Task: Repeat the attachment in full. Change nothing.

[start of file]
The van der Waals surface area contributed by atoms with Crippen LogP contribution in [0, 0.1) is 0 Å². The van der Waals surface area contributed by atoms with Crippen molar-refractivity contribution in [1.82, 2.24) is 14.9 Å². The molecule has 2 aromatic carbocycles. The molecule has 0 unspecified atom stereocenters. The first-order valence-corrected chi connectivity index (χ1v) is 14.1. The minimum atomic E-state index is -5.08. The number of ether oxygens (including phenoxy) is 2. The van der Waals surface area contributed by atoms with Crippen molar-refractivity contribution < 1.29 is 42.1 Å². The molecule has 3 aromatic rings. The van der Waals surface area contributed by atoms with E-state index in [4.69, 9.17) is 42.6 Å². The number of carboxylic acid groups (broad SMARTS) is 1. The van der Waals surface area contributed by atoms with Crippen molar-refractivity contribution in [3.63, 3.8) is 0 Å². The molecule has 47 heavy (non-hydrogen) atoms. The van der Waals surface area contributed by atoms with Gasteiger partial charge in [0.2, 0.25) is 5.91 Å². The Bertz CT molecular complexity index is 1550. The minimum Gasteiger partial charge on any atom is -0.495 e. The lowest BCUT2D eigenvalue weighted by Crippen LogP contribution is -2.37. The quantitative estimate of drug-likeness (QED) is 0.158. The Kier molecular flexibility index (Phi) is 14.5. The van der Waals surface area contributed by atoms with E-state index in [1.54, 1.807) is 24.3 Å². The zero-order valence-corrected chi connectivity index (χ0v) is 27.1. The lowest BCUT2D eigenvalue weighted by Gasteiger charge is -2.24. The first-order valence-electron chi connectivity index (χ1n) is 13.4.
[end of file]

The van der Waals surface area contributed by atoms with Crippen LogP contribution in [0, 0.1) is 0 Å². The van der Waals surface area contributed by atoms with Crippen molar-refractivity contribution in [1.82, 2.24) is 14.9 Å². The molecule has 2 aromatic carbocycles. The molecule has 0 unspecified atom stereocenters. The first-order valence-corrected chi connectivity index (χ1v) is 14.1. The minimum atomic E-state index is -5.08. The number of ether oxygens (including phenoxy) is 2. The van der Waals surface area contributed by atoms with Crippen molar-refractivity contribution < 1.29 is 42.1 Å². The molecule has 3 aromatic rings. The van der Waals surface area contributed by atoms with E-state index in [4.69, 9.17) is 42.6 Å². The number of carboxylic acid groups (broad SMARTS) is 1. The van der Waals surface area contributed by atoms with Crippen molar-refractivity contribution in [3.63, 3.8) is 0 Å². The molecule has 47 heavy (non-hydrogen) atoms. The van der Waals surface area contributed by atoms with Gasteiger partial charge in [0.2, 0.25) is 5.91 Å². The Bertz CT molecular complexity index is 1550. The minimum Gasteiger partial charge on any atom is -0.495 e. The lowest BCUT2D eigenvalue weighted by Crippen LogP contribution is -2.37. The quantitative estimate of drug-likeness (QED) is 0.158. The Kier molecular flexibility index (Phi) is 14.5. The van der Waals surface area contributed by atoms with E-state index in [1.54, 1.807) is 24.3 Å². The zero-order valence-corrected chi connectivity index (χ0v) is 27.1. The lowest BCUT2D eigenvalue weighted by Gasteiger charge is -2.24. The first-order valence-electron chi connectivity index (χ1n) is 13.4.